the tree cover takes over. The perimeter path here also passes closest to Sharnford and this is where most sightings of both Great Spotted and Green Woodpeckers have been noted. It's probably the most likely spot to hear the Cuckoo and this species, although rarer than it used to be, gives you a chance to test an old local saying, often repeated by one of Sharnford's more senior residents exactly as it was told to him by an old farmer from a previous generation: 'You'll seldom hear the Cuckoo afore April the twenty-third, but you'll hear it directly afterwards.'

 
Skylark © Adey Baker

Skirting the edge of the Arboretum, you join the public footpath from Sharnford and can

return to the car park by carrying straight on via the Claybrooke section of this path, explore the middle of the site via the pathways crossing the Arboretum, or turn left onto the Frolesworth path. This takes you down to the Long Meadow and it's worth noting that the gateways can get very muddy in winter! This is the best spot for over-wintering Snipe, with occasional Jack Snipe being noted here in most winters. This field and the Long Meadow are the most likely sites for either partridge species. The Rooks that feed here inhabit either the traditional rookery around Sharnford church or the newer one by the Fosse Way/Frolesworth Lane crossroads.

 
Fosse Meadows © Adey Baker


The footpath crosses a corner of the Long Meadow but you can walk around the edge of the field, keeping in mind that during the wetter months you will have to cross the old

  

streambeds. Nest boxes have been fixed to some of the trees and these have been used by Tree Sparrows, and Reed Buntings are often recorded here. The Crab Apple trees in the N.W. corner are sometimes used as a roost by Little Owls. The land between here and the village is mainly grazing land and often liable to flooding. Rooks and Jackdaws, Fieldfares, Redwings, gulls and Grey Herons are regular here. Walking back alongside the river it's worth keeping an eye open for Kingfisher which occasionally nest. The boggy area here is another regular spot for wintering Snipe.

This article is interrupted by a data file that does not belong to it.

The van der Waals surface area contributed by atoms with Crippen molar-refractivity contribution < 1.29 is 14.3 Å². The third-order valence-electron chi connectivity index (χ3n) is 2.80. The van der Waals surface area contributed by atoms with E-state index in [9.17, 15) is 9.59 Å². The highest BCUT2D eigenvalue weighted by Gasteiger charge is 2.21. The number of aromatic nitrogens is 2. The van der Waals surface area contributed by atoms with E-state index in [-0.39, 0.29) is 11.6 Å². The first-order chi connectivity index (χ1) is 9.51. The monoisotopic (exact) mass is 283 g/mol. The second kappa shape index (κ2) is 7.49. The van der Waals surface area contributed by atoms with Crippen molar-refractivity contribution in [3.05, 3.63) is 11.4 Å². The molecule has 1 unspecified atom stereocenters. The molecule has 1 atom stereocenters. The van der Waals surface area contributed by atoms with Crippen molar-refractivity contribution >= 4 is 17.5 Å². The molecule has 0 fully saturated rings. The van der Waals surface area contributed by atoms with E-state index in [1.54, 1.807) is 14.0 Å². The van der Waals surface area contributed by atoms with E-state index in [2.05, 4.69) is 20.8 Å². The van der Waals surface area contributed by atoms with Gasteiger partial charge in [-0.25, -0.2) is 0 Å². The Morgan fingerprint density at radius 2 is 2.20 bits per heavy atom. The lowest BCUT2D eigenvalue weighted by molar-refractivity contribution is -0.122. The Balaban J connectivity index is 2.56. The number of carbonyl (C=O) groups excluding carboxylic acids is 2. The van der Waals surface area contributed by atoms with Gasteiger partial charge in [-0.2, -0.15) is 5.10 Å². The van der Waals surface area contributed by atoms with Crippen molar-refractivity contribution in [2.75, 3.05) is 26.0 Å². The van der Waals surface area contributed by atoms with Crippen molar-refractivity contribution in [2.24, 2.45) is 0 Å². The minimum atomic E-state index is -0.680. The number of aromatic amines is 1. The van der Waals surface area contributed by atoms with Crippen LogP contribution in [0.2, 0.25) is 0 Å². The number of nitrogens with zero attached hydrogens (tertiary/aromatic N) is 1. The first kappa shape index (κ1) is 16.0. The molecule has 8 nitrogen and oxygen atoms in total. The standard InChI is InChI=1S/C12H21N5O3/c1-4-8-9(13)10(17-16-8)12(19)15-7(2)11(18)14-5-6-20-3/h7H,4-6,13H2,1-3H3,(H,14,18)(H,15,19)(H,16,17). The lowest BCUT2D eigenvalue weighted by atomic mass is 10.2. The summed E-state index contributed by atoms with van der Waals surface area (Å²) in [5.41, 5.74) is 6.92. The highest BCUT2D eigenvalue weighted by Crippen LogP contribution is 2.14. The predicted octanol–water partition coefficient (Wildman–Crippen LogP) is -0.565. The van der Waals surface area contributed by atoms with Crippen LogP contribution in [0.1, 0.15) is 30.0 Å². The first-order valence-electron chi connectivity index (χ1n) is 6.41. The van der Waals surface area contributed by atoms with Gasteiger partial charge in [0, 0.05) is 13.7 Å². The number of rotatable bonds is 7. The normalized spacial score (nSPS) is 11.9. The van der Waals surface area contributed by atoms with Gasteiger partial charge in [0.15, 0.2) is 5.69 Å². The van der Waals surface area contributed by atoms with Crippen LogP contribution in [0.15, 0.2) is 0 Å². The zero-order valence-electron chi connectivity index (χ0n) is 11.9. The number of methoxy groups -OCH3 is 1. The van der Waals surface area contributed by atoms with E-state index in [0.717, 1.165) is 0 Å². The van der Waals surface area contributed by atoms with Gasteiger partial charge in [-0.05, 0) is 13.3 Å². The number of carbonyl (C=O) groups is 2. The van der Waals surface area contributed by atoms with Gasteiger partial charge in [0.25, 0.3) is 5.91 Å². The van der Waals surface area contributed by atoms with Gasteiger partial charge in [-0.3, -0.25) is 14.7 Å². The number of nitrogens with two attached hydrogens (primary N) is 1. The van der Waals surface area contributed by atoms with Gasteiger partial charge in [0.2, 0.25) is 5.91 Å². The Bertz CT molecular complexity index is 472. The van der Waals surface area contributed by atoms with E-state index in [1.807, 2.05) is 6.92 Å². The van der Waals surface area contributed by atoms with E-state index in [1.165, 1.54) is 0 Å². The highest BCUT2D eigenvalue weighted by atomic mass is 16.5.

Tree Sparrow & Yellowhammer © Adey Baker


Negotiating the maze of gateways (and mud!), you can return to the car park via either the right or left side of the final field (East Meadow). Taking the right hand path leads you past a small pool and through one of the plantations. The left path takes you, also through two plantations, by the stream again. The small bridge across the stream is on the footpath to Frolesworth and you can access Frolesworth Manor Lake this way - the path goes right, after the bridge, straight across the Fosse Way and then towards Frolesworth until you get level with the lake, where you turn right down a grassy ride. Birds such as Jack Snipe and Little Ringed Plover have been recorded here on similar dates to Fosse Meadows so there is obviously some interchange between the two sites.

Returning to the car park you have the choice of exploring the Fosse Way in either direction for the usual range of hedgerow species - going south-westwards the road soon peters out into a footpath and after a mile or so you reach High Cross where the Fosse crosses Watling Street. From here, on a clear day and on the county boundary, you can perhaps work out for yourself just how much of Leicestershire you have in view at one time.


Fosse Meadows © Adey Baker